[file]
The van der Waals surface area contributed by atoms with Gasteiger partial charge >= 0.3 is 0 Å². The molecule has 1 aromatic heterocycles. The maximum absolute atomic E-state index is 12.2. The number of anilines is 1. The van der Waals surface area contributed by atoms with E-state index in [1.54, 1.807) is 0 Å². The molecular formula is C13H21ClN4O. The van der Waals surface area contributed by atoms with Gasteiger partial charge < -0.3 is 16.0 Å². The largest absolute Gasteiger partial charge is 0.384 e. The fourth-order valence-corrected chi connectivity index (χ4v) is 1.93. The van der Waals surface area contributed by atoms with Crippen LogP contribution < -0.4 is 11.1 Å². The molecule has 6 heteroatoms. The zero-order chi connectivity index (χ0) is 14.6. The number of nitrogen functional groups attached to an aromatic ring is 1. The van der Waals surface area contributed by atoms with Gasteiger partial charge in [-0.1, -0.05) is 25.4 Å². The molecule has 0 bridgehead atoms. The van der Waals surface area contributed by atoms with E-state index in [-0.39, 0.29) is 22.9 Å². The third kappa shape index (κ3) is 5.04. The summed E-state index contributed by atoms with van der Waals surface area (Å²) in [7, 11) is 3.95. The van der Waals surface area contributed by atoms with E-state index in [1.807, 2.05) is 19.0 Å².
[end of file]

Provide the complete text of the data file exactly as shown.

The van der Waals surface area contributed by atoms with Gasteiger partial charge >= 0.3 is 0 Å². The molecule has 1 aromatic heterocycles. The maximum absolute atomic E-state index is 12.2. The number of anilines is 1. The van der Waals surface area contributed by atoms with E-state index in [1.54, 1.807) is 0 Å². The molecular formula is C13H21ClN4O. The van der Waals surface area contributed by atoms with Gasteiger partial charge < -0.3 is 16.0 Å². The largest absolute Gasteiger partial charge is 0.384 e. The fourth-order valence-corrected chi connectivity index (χ4v) is 1.93. The van der Waals surface area contributed by atoms with Crippen LogP contribution < -0.4 is 11.1 Å². The molecule has 6 heteroatoms. The zero-order chi connectivity index (χ0) is 14.6. The number of nitrogen functional groups attached to an aromatic ring is 1. The van der Waals surface area contributed by atoms with Gasteiger partial charge in [-0.1, -0.05) is 25.4 Å². The molecule has 0 bridgehead atoms. The van der Waals surface area contributed by atoms with E-state index in [-0.39, 0.29) is 22.9 Å². The third kappa shape index (κ3) is 5.04. The summed E-state index contributed by atoms with van der Waals surface area (Å²) in [7, 11) is 3.95. The van der Waals surface area contributed by atoms with E-state index in [1.807, 2.05) is 19.0 Å².